If you’re thinking of Goose and Mav, you’re getting my idea. How can we be our spouse’s “intimate ally”*? Get this: The word God used to describe Eve in the Bible (ezer) translated as helper—is most often used in the Bible as either as a term for a military ally…or for God Himself, helping us. Here are a few practical ideas—for husbands and wives–to act as your mate’s shield, advocate, and protector. (Like this? Be sure to check out 50 Ways to Inspire Your Wife and 50 Ways to Inspire Your Husband.)
I toppled into it this morning without a clue. Actually, it was before that: The electricity had snapped off sometime in the middle of the night, my husband and I groaning as the fan’s blades slowed and quieted, leaving a stuffy heat beneath our mosquito net that I knew would make it challenging for him to sleep well.
In the morning, I cooked pancakes and eggs by candlelight; by 9 AM the lack of electricity to the water pump at the bottom of our hill meant we were without water in the kitchen sink, too—after nearly a week of alternating lack of power and water. Grr. The kids had forgotten to plug in the “school” laptop last night, so mine was the option for homeschool, i.e. getting my own work done in the afternoon did not seem in the cards. I scrambled through phone calls before my phone battery died. The power company wasn’t picking up.
Have you ever been in a disagreement with someone who was kind enough to hear the real questions you were asking, rather than just the (irritated, misspoken, inflamed) way you actually said it?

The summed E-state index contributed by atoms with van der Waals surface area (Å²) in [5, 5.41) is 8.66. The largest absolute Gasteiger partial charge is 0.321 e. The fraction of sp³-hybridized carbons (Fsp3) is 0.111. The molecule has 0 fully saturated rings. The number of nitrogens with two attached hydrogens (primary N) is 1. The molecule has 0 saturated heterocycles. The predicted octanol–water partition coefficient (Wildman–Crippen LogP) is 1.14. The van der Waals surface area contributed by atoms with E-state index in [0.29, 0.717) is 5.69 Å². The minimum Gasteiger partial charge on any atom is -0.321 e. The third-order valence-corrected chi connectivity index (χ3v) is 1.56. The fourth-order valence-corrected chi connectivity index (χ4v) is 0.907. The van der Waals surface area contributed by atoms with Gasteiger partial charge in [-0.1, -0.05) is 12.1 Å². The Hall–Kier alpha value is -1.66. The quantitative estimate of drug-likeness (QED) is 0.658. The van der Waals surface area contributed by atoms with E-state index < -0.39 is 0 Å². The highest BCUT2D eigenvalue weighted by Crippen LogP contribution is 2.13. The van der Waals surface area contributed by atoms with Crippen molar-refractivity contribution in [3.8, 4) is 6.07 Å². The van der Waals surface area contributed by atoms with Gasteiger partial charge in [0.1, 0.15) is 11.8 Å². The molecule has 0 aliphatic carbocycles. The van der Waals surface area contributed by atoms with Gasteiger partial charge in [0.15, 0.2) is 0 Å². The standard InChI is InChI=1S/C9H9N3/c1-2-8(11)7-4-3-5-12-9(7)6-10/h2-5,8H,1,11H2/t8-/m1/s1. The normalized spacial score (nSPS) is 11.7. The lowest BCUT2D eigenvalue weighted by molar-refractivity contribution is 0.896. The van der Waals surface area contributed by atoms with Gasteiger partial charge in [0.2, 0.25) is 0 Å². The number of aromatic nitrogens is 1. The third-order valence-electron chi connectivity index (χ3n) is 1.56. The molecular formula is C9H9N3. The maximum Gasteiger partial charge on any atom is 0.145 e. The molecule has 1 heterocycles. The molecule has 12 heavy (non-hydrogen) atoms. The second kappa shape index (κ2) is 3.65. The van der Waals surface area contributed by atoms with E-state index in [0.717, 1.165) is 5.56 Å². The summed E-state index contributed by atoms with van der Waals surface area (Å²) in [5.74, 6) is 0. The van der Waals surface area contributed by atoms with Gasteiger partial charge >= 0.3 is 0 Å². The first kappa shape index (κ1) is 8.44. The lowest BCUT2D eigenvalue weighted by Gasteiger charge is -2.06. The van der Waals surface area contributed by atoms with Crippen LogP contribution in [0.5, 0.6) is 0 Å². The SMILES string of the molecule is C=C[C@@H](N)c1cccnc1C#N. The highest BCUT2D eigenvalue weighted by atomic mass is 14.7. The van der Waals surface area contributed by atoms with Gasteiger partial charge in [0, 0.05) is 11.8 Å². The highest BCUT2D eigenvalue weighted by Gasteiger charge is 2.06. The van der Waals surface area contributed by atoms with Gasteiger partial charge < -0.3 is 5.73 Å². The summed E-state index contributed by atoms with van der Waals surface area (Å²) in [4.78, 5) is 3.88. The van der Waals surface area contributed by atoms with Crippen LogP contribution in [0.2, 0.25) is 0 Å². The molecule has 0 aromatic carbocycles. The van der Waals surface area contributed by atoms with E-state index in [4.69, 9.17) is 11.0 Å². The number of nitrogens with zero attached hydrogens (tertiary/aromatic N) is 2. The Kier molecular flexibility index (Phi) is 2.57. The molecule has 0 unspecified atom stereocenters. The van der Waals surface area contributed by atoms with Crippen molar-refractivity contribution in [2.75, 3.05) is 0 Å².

A college relationship professor once taught me the 1% theory, and it’s changed the way I look at life. The gist: In whatever negative way someone’s berating you, find the percentage—however small—that’s true. Then choose to be 100% responsible for your percent, even if it’s just 1% of what they say that’s true.
I was fascinated—no, dismayed—recently by a manners advice columnist in a popular magazine. The columnist ruminated,
The question is: When should kids be inducted into the White Lie society that they will inevitably join?…The white lie, used judiciously and with compassion, can be a form of social grace.
Let me shoot you straight. Perhaps this is a defiant little foot-stomp of mine against a cultural phobia of Making People Feel Bad. I see it in myself, profoundly—that I often care more about people feeling bad and liking me than I do about gently speaking truth, or protecting them. Obviously this does not justify abrasiveness (it’s way too easy to use “telling the truth” to justify obliviously steamrolling a neighbor). I firmly believe it’s not full truth unless it’s expressed with love.
But why not create a culture of truth in our families? Is it really grace if we’re not honest?
Maybe it was the most obvious with the guy who showed up at my gate a couple of years back. When I (um, naively) requested our guard open the gate for him, the guard respectfully bowed his head, an unspoken “no.” Maybe I should have been tipped off by the sweat beading on our visitor’s forehead, or the darting of his eyes as he presented me with the medical bill for his daughter, being treated for typhoid.
I remember praying fitfully while I listened to him, for wisdom from the God who actually knew this guy’s story. From what I know about African ways with money, Super White Woman! swooping in to save the day seemed to disintegrate what his community did actually have to offer. I declined his offer for cash. He turned away, angry and possibly hopeless (I thought) that he was no closer to a solution for his daughter.